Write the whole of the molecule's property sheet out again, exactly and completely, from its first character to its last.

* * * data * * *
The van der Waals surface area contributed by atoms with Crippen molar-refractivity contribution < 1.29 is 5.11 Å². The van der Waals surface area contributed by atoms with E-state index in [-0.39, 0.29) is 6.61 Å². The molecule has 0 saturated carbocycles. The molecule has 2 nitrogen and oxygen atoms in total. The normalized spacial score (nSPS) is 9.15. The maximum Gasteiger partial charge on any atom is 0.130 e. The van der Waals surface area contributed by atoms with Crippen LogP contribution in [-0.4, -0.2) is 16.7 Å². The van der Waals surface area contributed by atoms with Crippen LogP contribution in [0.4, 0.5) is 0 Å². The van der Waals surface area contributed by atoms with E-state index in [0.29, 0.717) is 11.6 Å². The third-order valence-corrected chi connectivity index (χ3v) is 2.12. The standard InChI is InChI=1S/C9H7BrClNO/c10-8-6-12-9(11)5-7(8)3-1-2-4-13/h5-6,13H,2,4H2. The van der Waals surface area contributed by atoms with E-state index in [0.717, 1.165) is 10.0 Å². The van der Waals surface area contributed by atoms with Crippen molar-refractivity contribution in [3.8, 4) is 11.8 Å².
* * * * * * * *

The van der Waals surface area contributed by atoms with Crippen molar-refractivity contribution < 1.29 is 5.11 Å². The van der Waals surface area contributed by atoms with E-state index in [-0.39, 0.29) is 6.61 Å². The molecule has 0 saturated carbocycles. The molecule has 2 nitrogen and oxygen atoms in total. The normalized spacial score (nSPS) is 9.15. The maximum Gasteiger partial charge on any atom is 0.130 e. The van der Waals surface area contributed by atoms with Crippen LogP contribution in [-0.4, -0.2) is 16.7 Å². The van der Waals surface area contributed by atoms with Crippen LogP contribution in [0.4, 0.5) is 0 Å². The van der Waals surface area contributed by atoms with E-state index in [0.29, 0.717) is 11.6 Å². The third-order valence-corrected chi connectivity index (χ3v) is 2.12. The standard InChI is InChI=1S/C9H7BrClNO/c10-8-6-12-9(11)5-7(8)3-1-2-4-13/h5-6,13H,2,4H2. The van der Waals surface area contributed by atoms with E-state index in [0.717, 1.165) is 10.0 Å². The van der Waals surface area contributed by atoms with Crippen molar-refractivity contribution in [3.8, 4) is 11.8 Å².